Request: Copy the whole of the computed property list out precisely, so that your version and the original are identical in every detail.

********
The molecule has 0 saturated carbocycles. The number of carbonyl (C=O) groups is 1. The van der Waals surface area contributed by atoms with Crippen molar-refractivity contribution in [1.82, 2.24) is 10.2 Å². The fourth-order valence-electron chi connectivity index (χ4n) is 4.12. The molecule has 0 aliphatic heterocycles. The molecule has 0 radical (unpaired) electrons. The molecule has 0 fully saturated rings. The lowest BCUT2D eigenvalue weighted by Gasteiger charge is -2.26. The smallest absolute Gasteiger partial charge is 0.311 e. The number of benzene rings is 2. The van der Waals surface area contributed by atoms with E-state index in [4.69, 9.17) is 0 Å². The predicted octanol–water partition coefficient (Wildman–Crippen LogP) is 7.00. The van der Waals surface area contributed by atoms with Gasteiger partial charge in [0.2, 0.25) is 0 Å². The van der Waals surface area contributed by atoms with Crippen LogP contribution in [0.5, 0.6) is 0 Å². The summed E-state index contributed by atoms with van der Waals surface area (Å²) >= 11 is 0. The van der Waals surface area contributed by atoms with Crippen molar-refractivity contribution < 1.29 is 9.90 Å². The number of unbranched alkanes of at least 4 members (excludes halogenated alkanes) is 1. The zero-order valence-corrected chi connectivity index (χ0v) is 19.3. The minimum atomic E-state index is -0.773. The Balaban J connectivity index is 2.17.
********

The molecule has 0 saturated carbocycles. The number of carbonyl (C=O) groups is 1. The van der Waals surface area contributed by atoms with Crippen molar-refractivity contribution in [1.82, 2.24) is 10.2 Å². The fourth-order valence-electron chi connectivity index (χ4n) is 4.12. The molecule has 0 aliphatic heterocycles. The molecule has 0 radical (unpaired) electrons. The molecule has 0 fully saturated rings. The lowest BCUT2D eigenvalue weighted by Gasteiger charge is -2.26. The smallest absolute Gasteiger partial charge is 0.311 e. The number of benzene rings is 2. The van der Waals surface area contributed by atoms with E-state index in [4.69, 9.17) is 0 Å². The predicted octanol–water partition coefficient (Wildman–Crippen LogP) is 7.00. The van der Waals surface area contributed by atoms with Gasteiger partial charge in [0.2, 0.25) is 0 Å². The van der Waals surface area contributed by atoms with Crippen LogP contribution in [0.5, 0.6) is 0 Å². The summed E-state index contributed by atoms with van der Waals surface area (Å²) >= 11 is 0. The van der Waals surface area contributed by atoms with Crippen molar-refractivity contribution < 1.29 is 9.90 Å². The number of unbranched alkanes of at least 4 members (excludes halogenated alkanes) is 1. The zero-order valence-corrected chi connectivity index (χ0v) is 19.3. The minimum atomic E-state index is -0.773. The Balaban J connectivity index is 2.17.